Spanish assets recover
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-- Turkish lira sinks on political tensions
-- Chinese stocks rise after holiday
Stocks resumed their slow march higher Monday with investors largely brushing off a host of geopolitical tensions over the weekend.
Futures pointed to a 0.2% opening gain for the S&P 500, following a mostly upbeat session in Asia. The Stoxx Europe 600 edged up 0.1% midday after its biggest daily decline in a month.
Spanish stocks led the day's advance in Europe as Spain's IBEX 35 stock index rose 0.7%, trimming losses since the Oct. 1 Catalan referendum to just 1.2%.
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Over the weekend, hundreds of thousands of Spaniards gathered in Barcelona on Sunday to decry Catalonia's secessionist push, while some Spanish companies said they would move their headquarters out of Catalonia to mitigate risks associated with potential Catalan independence.
Catalan President Carles Puigdemont asked to address the region's Parliament on Tuesday, to inform it "of the current political situation."
"Overall these events make a unilateral declaration of independence by Tuesday marginally less likely," economists at Barclays wrote in a note Monday. Yields on 10-year Spanish government bonds fell to 1.637%, narrowing their yield gap over ultrasafe German paper.
Although an immediate secession may be unlikely, the crisis in Catalonia could impact national politics and lead to strikes and acts of violence that worsen the social and economic climate, said strategists at UBS.
But the impact on markets should remain contained, they added, given the European Central Bank's plans for its bond-purchase program will likely remain the most important performance driver of European government bonds over the next six months. The ECB is expected to announce at the end of October it will slow its pace of purchases following a synchronized global economic expansion.
The euro was little changed against the dollar on Monday at $1.1733, while a 0.6% climb in the British pound to $1.3146 led London's export-heavy FTSE 100 index to lag behind. The FTSE posted its biggest weekly gain of the year last week as the dollar gained 2.5% against the pound.
Political worries unsettled the Turkish lira, which was last down 2.3% against the dollar and around a record low against the euro amid an escalating diplomatic row between the U.S. and Turkey. The two countries on Sunday stopped issuing nonimmigrant visas to each others' citizens after Turkey last week arrested a Turkish employee at the U.S. Consulate in Istanbul.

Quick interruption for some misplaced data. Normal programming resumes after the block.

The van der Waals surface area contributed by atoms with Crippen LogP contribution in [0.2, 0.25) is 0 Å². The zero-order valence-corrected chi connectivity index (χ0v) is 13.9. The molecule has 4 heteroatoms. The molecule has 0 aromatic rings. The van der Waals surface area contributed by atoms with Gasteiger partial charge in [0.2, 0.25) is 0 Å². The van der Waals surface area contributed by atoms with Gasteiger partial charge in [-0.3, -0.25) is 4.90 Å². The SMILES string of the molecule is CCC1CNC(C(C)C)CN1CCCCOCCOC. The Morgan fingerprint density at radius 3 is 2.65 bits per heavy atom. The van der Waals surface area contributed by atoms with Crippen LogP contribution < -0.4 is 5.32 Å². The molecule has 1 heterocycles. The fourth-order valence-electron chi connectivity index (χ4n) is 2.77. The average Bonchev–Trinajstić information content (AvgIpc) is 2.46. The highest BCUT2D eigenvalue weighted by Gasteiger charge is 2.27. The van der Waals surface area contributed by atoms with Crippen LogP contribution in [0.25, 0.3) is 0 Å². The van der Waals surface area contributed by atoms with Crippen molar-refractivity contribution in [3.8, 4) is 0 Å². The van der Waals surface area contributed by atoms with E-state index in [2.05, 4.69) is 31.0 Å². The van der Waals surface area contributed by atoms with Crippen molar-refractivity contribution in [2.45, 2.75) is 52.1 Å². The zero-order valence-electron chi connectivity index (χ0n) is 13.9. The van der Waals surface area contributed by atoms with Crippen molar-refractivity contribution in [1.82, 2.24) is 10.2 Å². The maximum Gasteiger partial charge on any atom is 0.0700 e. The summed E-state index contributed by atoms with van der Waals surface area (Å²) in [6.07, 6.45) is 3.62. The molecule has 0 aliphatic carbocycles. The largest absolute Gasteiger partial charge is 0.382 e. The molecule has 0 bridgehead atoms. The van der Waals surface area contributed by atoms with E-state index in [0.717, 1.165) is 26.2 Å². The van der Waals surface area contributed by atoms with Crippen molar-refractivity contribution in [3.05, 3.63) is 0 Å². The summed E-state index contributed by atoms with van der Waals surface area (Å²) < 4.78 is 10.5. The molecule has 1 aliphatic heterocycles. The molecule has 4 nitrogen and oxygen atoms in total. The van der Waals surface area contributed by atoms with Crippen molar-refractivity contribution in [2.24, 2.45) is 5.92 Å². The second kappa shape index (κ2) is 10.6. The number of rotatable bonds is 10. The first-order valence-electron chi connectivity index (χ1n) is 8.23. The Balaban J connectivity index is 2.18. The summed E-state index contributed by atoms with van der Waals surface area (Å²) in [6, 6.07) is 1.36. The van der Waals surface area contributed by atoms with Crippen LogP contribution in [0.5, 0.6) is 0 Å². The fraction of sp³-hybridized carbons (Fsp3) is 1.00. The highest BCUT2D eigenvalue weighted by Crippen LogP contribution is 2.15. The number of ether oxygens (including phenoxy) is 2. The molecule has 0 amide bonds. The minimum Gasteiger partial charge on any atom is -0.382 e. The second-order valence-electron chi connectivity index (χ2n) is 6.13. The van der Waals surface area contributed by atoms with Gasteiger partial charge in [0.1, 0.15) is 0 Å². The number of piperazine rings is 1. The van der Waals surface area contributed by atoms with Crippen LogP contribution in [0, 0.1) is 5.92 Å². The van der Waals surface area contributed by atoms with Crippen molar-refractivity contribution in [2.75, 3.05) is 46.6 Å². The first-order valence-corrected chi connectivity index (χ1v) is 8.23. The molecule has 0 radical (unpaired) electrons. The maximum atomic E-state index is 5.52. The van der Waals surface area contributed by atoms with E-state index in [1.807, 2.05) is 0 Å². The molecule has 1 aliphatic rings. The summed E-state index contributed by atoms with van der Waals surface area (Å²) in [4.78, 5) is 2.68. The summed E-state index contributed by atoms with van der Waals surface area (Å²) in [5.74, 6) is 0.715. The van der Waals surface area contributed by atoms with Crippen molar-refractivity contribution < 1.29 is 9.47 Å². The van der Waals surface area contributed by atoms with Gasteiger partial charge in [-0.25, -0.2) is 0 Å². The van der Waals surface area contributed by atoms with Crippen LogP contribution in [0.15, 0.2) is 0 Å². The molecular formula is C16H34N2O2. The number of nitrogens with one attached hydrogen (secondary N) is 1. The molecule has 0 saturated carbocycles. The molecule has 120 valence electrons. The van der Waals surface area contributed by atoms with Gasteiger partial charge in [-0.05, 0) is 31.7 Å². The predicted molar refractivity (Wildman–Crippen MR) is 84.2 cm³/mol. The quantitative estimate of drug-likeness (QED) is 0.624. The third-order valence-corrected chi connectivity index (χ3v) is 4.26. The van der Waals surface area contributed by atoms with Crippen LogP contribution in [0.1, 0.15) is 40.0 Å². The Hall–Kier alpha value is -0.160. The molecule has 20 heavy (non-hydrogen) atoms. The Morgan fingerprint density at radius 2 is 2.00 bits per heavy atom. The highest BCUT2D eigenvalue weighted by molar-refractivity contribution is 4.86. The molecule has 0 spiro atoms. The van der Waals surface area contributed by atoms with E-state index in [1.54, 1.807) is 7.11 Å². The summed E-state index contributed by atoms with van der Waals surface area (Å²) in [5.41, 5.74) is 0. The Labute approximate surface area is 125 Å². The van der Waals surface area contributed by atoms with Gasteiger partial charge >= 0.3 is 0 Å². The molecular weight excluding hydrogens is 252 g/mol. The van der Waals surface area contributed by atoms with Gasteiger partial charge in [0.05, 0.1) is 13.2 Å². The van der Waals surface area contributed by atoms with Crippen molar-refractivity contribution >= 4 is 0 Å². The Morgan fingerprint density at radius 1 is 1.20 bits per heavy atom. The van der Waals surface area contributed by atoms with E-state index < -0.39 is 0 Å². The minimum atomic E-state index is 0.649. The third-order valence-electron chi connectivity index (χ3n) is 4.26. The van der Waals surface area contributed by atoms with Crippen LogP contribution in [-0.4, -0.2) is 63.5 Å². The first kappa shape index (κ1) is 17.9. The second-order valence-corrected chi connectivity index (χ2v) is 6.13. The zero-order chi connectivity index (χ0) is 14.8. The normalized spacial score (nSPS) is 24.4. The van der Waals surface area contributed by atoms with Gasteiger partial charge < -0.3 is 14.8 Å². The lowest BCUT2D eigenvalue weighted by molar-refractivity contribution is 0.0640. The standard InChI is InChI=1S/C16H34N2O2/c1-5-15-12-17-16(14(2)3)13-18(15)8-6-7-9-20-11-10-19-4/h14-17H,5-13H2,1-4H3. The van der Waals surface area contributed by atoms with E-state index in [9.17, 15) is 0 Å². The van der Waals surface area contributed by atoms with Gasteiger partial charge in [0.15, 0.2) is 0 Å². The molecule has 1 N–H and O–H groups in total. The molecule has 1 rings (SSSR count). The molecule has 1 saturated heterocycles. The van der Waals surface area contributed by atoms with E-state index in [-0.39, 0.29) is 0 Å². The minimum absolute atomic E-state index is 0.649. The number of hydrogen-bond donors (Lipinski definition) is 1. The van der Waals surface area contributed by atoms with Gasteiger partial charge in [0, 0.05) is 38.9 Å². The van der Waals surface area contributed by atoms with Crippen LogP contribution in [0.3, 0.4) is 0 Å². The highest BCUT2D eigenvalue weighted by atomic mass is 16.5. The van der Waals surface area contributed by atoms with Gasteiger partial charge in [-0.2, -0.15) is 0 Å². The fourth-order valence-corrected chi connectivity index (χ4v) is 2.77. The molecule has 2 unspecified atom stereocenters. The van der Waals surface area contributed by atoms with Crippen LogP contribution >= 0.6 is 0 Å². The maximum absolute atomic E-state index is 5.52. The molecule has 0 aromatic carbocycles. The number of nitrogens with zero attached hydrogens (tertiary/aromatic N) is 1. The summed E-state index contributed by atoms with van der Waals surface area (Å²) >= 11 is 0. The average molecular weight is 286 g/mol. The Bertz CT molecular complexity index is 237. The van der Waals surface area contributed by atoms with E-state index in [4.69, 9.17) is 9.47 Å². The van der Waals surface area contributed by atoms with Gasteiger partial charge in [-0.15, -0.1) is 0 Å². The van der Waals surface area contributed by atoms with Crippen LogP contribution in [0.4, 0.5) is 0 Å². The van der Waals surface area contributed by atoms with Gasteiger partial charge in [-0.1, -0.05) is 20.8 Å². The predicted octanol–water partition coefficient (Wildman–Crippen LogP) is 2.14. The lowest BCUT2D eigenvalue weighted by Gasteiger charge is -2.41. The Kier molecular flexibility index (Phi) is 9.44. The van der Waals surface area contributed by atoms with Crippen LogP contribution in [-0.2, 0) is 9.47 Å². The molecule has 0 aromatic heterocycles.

The WSJ Dollar Index was unchanged after rising for four consecutive weeks. CME Group futures suggest investors currently price an 88% chance that the Federal Reserve will raise interest rates by December, a figure bolstered by Friday's U.S. jobs report. The country shed 33,000 jobs in September, but wages were 2.9% higher from a year earlier, the report showed.
"We had the strongest wage gains we've seen in a while," said Phil Orlando, chief equity strategist at Federated Investors. While he believes the most recent report was likely hugely influenced by hurricanes Harvey and Irma and shouldn't be given too much weight, it could prompt some investors to rethink the inflation picture and path for rates, he said.
Mr. Orlando believes the equity market will remain strong this year regardless and is preparing to use any dips in the market to add more exposure to stocks. Should there be a 3% correction or so, "we're going to tell clients to treat that as manna from heaven," he said.
In Asia, Chinese markets echoed last week's gains in global stocks as investors there returned from a holiday. The Shanghai and Shenzhen composite indexes rose 0.8% and 1.6% respectively.
Some were anticipating bigger gains, however, given the 5% jump in an index of Hong Kong-traded Chinese stocks last week after the People's Bank of China said it would ease some reserve requirements if lending targets for financing to smaller businesses were met.
There is a "wait-and-see approach" keeping some investors out of local markets ahead of the twice-a-decade Communist Party Congress, said Willie Chan, a regional strategist at Kim Eng Securities in Hong Kong. At that gathering, which starts Oct. 18, leadership and policy intentions for the next five years will be set."
Growth in China's service sector slowed sharply in September to a 21-month low, a private gauge also showed Monday, in contrast with official data showing a faster pace of activity.
Hong Kong stocks lagged behind Monday after hitting 10-year highs Friday. The Hang Seng Index was down 0.5% amid declines in some Chinese property-developer stocks.
Australian stocks built on Friday's rebound. After notching its best day since mid-July to end last week, the S&P/ASX 200 rose a further 0.5% Monday, helped by gains in the country's big banks.
Markets in Japan, South Korea and Taiwan were closed for holidays.
Gains in stocks Monday also came despite reports in North Korean state media that leader Kim Jong Un had defended his nuclear-weapons program in a weekend speech. U.S. President Donald Trump also tweeted Saturday that " only one thing will work" to rein in Pyongyang's nuclear ambitions, without elaborating.
In commodities, gold rose 0.8% to $1,284.70 an ounce, while Brent crude oil fell 0.6% to $55.28 a barrel after its biggest daily decline in months.
--John Wu and Felicia Schwartz contributed to this article.
Write to Riva Gold at email@example.com and Kenan Machado at firstname.lastname@example.org
(END) Dow Jones Newswires
October 09, 2017 07:33 ET (11:33 GMT)